Many birds of prey have special adaptations that help them survive; owls can’t move their eyes so they have necks that turn almost 270 degrees, while kestrels eat a diet of small rodents and so have shorter beaks than most other raptors. The peregrine falcon, meanwhile, takes its specialism to the extreme.
Found on all the continents except Antarctica, this bird is a formidable predator. A combination of sharp talons, a hooked beak and lightning- fast reflexes makes the peregrine capable of seizing medium-sized birds in midair. However, that wouldn’t be possible were it not for one major attribute: speed. The peregrine falcon is the fastest animal ever to have lived with a maximum velocity of over 320 kilometres (200 miles) per hour.
So how does this bird achieve such great speed and, indeed, use it to its advantage? Well, first it gains a height advantage over its prey and then it uses surprise for a stealthy ambush. To gain sufficient height, the peregrine ascends by flying in tight circles to rise up through warm columns of air known as thermals. Once a good vantage point of over a kilometre (0.6 miles) has been obtained, the falcon trains its eyes on an unsuspecting victim, before using gravity and a technique known as the rapid stoop to swoop silently down.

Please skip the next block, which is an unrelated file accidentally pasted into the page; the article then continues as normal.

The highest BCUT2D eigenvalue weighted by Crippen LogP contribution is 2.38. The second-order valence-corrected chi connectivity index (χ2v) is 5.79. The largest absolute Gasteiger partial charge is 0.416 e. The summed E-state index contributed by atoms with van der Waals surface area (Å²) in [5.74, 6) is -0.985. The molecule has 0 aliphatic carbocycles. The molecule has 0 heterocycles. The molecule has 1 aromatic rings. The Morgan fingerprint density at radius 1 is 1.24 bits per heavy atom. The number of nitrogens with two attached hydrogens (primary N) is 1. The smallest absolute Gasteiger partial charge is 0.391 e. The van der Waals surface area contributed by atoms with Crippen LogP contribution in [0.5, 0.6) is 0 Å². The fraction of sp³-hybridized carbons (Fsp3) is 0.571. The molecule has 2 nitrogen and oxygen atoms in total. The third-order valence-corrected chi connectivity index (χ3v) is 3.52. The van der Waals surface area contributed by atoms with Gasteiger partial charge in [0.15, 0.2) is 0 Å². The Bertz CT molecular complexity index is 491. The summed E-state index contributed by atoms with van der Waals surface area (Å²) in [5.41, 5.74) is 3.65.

A stoop is a high-speed dive from high altitude, and during such a descent the peregrine falcon reaches speeds three times faster than the fastest land animal – the cheetah. As well as using gravity to perform these highly controlled dives towards the ground, the peregrine can also boast a number of anatomical attributes that help it achieve such record-breaking aerial acrobatics.